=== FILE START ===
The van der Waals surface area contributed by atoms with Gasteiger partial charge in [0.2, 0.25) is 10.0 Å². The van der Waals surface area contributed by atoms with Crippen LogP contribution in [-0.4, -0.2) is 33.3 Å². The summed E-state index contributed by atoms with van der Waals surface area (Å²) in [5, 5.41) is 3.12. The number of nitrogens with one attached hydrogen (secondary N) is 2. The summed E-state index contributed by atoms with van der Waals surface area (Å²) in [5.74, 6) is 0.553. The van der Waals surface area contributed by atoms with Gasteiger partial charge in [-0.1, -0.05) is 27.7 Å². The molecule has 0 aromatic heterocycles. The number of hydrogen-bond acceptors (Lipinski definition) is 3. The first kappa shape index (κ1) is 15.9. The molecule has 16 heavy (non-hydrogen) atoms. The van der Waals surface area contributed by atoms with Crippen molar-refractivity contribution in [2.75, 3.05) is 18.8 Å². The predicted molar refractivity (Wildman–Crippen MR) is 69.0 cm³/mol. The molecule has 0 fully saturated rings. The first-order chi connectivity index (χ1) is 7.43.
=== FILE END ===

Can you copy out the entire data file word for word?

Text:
The van der Waals surface area contributed by atoms with Gasteiger partial charge in [0.2, 0.25) is 10.0 Å². The van der Waals surface area contributed by atoms with Crippen LogP contribution in [-0.4, -0.2) is 33.3 Å². The summed E-state index contributed by atoms with van der Waals surface area (Å²) in [5, 5.41) is 3.12. The number of nitrogens with one attached hydrogen (secondary N) is 2. The summed E-state index contributed by atoms with van der Waals surface area (Å²) in [5.74, 6) is 0.553. The van der Waals surface area contributed by atoms with Gasteiger partial charge in [-0.1, -0.05) is 27.7 Å². The molecule has 0 aromatic heterocycles. The number of hydrogen-bond acceptors (Lipinski definition) is 3. The first kappa shape index (κ1) is 15.9. The molecule has 16 heavy (non-hydrogen) atoms. The van der Waals surface area contributed by atoms with Crippen molar-refractivity contribution in [2.75, 3.05) is 18.8 Å². The predicted molar refractivity (Wildman–Crippen MR) is 69.0 cm³/mol. The molecule has 0 fully saturated rings. The first-order chi connectivity index (χ1) is 7.43.